GAINESVILLE, Fla.---A high dose of estrogen administered soon after a stroke can prevent a substantial amount of brain damage in laboratory animals, University of Florida researchers reported today (3/3) in the American Heart Association journal Stroke.
When rats are injected with the female hormone within 30 minutes of a surgically induced stroke, the death rate for brain cells drops by 60 percent. Even three hours later, estrogen still can save 30 to 40 percent of the cells, said James W. Simpkins, chairman of the department of pharmaceutics in UF's College of Pharmacy and director of the university's Center for the Neurobiology of Aging.
The study builds on statistical observations that postmenopausal women who take estrogen replacement therapy are more likely to survive stroke than those who do not.
Simpkins, who has been studying estrogen for 25 years, noted that in previous laboratory studies, he and his colleagues have shown that giving the hormone before a stroke can protect against its harmful effects.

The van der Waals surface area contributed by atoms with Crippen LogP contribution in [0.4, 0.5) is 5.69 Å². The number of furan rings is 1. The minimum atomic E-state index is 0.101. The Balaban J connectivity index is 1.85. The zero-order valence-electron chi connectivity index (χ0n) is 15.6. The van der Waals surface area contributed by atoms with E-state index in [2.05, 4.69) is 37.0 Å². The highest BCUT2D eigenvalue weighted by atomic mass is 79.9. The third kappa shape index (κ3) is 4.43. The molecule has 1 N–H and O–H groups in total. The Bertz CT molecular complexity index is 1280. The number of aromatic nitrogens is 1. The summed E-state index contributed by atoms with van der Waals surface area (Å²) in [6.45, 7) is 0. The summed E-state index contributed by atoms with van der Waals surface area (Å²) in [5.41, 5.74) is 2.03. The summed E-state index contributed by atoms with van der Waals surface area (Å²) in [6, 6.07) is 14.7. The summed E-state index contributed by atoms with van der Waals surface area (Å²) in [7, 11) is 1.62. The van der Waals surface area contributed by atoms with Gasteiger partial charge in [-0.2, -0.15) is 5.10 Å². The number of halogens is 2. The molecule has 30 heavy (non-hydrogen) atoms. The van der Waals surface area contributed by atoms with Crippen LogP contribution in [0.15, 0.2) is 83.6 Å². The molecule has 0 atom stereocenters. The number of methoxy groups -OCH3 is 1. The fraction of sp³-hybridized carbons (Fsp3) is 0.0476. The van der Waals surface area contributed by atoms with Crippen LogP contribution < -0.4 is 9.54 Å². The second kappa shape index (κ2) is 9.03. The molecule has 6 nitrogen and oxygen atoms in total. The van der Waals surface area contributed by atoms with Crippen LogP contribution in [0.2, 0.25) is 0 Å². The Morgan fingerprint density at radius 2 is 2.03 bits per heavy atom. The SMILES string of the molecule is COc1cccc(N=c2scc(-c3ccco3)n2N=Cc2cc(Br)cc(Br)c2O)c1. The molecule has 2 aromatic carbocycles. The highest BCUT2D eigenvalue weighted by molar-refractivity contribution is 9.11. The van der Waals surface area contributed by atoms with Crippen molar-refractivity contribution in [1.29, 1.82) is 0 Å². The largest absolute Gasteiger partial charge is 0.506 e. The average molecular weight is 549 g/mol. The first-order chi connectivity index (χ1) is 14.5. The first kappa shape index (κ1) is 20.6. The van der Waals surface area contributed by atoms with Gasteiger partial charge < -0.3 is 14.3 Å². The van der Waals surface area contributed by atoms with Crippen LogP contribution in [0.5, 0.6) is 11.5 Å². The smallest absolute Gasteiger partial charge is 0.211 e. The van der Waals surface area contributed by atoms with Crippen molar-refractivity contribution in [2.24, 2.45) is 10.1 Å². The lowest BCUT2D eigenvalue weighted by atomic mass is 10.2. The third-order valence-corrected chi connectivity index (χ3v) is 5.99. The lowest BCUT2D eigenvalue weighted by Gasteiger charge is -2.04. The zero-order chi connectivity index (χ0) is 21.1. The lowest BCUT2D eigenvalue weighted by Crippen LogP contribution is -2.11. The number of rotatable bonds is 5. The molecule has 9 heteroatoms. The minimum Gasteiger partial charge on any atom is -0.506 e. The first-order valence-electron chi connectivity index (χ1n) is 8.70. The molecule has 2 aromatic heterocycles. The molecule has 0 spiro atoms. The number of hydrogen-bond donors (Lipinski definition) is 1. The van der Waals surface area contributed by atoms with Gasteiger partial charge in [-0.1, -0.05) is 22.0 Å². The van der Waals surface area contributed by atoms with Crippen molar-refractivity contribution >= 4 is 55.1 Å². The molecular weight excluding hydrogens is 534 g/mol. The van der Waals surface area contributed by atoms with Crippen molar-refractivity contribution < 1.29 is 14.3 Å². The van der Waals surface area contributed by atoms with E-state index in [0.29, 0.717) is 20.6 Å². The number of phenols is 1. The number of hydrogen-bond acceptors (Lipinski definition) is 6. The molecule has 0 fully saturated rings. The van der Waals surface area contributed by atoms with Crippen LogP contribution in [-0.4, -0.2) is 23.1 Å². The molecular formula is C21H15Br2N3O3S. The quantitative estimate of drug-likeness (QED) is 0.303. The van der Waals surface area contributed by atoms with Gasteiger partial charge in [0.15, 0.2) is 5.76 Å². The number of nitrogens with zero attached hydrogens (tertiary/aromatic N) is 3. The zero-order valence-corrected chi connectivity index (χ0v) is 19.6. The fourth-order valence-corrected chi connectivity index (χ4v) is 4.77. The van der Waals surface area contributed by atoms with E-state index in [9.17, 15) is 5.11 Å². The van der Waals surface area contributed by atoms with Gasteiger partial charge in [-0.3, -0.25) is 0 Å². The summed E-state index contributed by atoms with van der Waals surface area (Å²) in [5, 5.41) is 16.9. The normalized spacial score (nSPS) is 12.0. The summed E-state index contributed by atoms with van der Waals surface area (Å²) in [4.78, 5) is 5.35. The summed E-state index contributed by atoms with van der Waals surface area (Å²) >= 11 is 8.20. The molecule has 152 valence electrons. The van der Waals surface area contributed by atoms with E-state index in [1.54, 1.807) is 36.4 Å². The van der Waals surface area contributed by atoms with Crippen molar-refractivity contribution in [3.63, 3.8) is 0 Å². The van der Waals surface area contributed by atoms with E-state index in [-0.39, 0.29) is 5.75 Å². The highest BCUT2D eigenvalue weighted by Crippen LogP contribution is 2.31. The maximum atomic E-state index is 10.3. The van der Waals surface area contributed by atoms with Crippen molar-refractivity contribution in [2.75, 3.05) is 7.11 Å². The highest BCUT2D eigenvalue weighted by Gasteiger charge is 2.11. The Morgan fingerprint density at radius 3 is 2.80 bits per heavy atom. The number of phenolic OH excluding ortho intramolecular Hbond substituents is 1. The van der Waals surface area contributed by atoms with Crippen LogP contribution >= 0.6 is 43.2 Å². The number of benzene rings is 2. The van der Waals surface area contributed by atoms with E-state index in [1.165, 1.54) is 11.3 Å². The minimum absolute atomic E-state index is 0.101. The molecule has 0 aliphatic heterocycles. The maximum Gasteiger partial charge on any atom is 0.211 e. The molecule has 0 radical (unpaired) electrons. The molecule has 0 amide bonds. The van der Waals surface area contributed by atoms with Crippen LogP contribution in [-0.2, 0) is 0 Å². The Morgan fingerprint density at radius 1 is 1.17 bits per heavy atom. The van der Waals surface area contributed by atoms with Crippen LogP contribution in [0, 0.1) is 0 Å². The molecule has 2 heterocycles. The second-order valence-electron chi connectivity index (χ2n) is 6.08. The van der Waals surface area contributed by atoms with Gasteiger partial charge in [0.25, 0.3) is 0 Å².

"Here we have confirmation that it has potential for treating a patient who comes into the emergency room with stroke symptoms," said Simpkins, who also is affiliated with UF's Brain Institute and collaborated on the research with UF neurosurgeons Shao-Hua Yang and Arthur Day.
Simpkins cautioned, however, that much more research needs to be done before anyone afflicted with stroke is treated with estrogen. Clinical trials will have to be conducted to test the safety and effectiveness of such an approach in humans, he said.
An estimated 500,000 Americans suffer stroke each year, according to the National Institutes of Health, with approximately 80 percent of the attacks resulting from a clot that blocks the flow of blood to an area of the brain. Without oxygen and essential nutrients, brain cells
begin to die. The more severe the die-off, the more pronounced the resulting physical and cognitive limitations, such as paralysis or d
Contact: Victoria White
University of Florida